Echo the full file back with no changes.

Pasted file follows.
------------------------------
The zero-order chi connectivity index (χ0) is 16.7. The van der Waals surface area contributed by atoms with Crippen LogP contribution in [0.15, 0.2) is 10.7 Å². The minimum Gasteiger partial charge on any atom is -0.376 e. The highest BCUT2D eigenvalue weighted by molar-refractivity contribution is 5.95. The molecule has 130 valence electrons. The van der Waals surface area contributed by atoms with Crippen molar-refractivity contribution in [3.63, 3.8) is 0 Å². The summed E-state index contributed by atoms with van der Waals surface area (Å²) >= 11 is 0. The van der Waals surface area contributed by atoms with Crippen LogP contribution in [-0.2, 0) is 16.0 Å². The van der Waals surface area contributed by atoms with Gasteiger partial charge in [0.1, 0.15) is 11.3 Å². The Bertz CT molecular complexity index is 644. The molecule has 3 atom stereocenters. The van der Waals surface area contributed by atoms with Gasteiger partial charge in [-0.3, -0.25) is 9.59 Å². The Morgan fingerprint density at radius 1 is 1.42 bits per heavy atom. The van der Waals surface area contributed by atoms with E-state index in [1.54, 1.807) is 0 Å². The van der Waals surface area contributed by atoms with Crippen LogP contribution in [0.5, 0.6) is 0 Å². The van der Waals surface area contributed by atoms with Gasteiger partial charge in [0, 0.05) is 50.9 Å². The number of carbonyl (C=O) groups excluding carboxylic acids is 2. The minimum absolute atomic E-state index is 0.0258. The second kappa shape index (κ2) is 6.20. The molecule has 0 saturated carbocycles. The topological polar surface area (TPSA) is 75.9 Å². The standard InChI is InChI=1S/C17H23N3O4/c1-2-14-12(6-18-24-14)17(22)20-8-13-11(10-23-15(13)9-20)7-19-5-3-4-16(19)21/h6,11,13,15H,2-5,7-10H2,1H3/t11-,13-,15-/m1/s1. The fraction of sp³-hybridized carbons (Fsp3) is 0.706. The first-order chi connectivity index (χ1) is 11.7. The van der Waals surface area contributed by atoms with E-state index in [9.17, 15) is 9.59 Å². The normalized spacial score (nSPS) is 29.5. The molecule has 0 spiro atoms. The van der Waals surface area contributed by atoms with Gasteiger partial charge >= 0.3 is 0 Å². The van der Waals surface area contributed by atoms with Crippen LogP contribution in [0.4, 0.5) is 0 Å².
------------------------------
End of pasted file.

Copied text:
The zero-order chi connectivity index (χ0) is 16.7. The van der Waals surface area contributed by atoms with Crippen LogP contribution in [0.15, 0.2) is 10.7 Å². The minimum Gasteiger partial charge on any atom is -0.376 e. The highest BCUT2D eigenvalue weighted by molar-refractivity contribution is 5.95. The molecule has 130 valence electrons. The van der Waals surface area contributed by atoms with Crippen molar-refractivity contribution in [3.63, 3.8) is 0 Å². The summed E-state index contributed by atoms with van der Waals surface area (Å²) >= 11 is 0. The van der Waals surface area contributed by atoms with Crippen LogP contribution in [-0.2, 0) is 16.0 Å². The van der Waals surface area contributed by atoms with Gasteiger partial charge in [0.1, 0.15) is 11.3 Å². The Bertz CT molecular complexity index is 644. The molecule has 3 atom stereocenters. The van der Waals surface area contributed by atoms with Gasteiger partial charge in [-0.3, -0.25) is 9.59 Å². The Morgan fingerprint density at radius 1 is 1.42 bits per heavy atom. The van der Waals surface area contributed by atoms with E-state index in [1.54, 1.807) is 0 Å². The van der Waals surface area contributed by atoms with Crippen LogP contribution in [0.5, 0.6) is 0 Å². The van der Waals surface area contributed by atoms with Gasteiger partial charge in [0, 0.05) is 50.9 Å². The number of carbonyl (C=O) groups excluding carboxylic acids is 2. The minimum absolute atomic E-state index is 0.0258. The second kappa shape index (κ2) is 6.20. The molecule has 0 saturated carbocycles. The topological polar surface area (TPSA) is 75.9 Å². The standard InChI is InChI=1S/C17H23N3O4/c1-2-14-12(6-18-24-14)17(22)20-8-13-11(10-23-15(13)9-20)7-19-5-3-4-16(19)21/h6,11,13,15H,2-5,7-10H2,1H3/t11-,13-,15-/m1/s1. The fraction of sp³-hybridized carbons (Fsp3) is 0.706. The first-order chi connectivity index (χ1) is 11.7. The van der Waals surface area contributed by atoms with E-state index in [9.17, 15) is 9.59 Å². The normalized spacial score (nSPS) is 29.5. The molecule has 0 spiro atoms. The van der Waals surface area contributed by atoms with Gasteiger partial charge >= 0.3 is 0 Å². The van der Waals surface area contributed by atoms with Crippen LogP contribution in [0.4, 0.5) is 0 Å².